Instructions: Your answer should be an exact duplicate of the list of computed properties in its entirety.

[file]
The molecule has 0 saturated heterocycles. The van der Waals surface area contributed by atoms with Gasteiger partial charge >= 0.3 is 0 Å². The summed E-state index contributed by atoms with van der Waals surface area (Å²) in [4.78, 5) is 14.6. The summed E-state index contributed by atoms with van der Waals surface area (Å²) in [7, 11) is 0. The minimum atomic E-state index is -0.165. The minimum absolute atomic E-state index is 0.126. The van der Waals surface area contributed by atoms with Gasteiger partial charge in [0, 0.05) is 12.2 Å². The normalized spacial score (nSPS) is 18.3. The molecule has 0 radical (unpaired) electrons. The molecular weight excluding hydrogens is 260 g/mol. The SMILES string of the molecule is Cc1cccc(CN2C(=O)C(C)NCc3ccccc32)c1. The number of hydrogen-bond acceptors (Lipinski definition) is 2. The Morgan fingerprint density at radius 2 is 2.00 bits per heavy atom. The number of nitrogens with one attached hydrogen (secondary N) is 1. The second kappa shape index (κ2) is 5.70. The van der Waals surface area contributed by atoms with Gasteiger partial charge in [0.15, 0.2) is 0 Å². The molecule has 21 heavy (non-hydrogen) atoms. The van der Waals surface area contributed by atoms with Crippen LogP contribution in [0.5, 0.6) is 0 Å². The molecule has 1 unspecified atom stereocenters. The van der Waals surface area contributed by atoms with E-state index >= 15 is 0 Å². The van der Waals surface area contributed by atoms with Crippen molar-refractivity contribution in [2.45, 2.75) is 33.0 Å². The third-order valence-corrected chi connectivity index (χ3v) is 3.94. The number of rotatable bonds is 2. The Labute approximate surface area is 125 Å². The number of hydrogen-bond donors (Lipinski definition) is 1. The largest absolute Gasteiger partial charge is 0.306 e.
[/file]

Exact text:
The molecule has 0 saturated heterocycles. The van der Waals surface area contributed by atoms with Gasteiger partial charge >= 0.3 is 0 Å². The summed E-state index contributed by atoms with van der Waals surface area (Å²) in [4.78, 5) is 14.6. The summed E-state index contributed by atoms with van der Waals surface area (Å²) in [7, 11) is 0. The minimum atomic E-state index is -0.165. The minimum absolute atomic E-state index is 0.126. The van der Waals surface area contributed by atoms with Gasteiger partial charge in [0, 0.05) is 12.2 Å². The normalized spacial score (nSPS) is 18.3. The molecule has 0 radical (unpaired) electrons. The molecular weight excluding hydrogens is 260 g/mol. The SMILES string of the molecule is Cc1cccc(CN2C(=O)C(C)NCc3ccccc32)c1. The number of hydrogen-bond acceptors (Lipinski definition) is 2. The Morgan fingerprint density at radius 2 is 2.00 bits per heavy atom. The number of nitrogens with one attached hydrogen (secondary N) is 1. The second kappa shape index (κ2) is 5.70. The van der Waals surface area contributed by atoms with Gasteiger partial charge in [0.15, 0.2) is 0 Å². The molecule has 21 heavy (non-hydrogen) atoms. The van der Waals surface area contributed by atoms with Crippen LogP contribution in [0.5, 0.6) is 0 Å². The molecule has 1 unspecified atom stereocenters. The van der Waals surface area contributed by atoms with E-state index >= 15 is 0 Å². The van der Waals surface area contributed by atoms with Crippen molar-refractivity contribution in [2.45, 2.75) is 33.0 Å². The third-order valence-corrected chi connectivity index (χ3v) is 3.94. The number of rotatable bonds is 2. The Labute approximate surface area is 125 Å². The number of hydrogen-bond donors (Lipinski definition) is 1. The largest absolute Gasteiger partial charge is 0.306 e.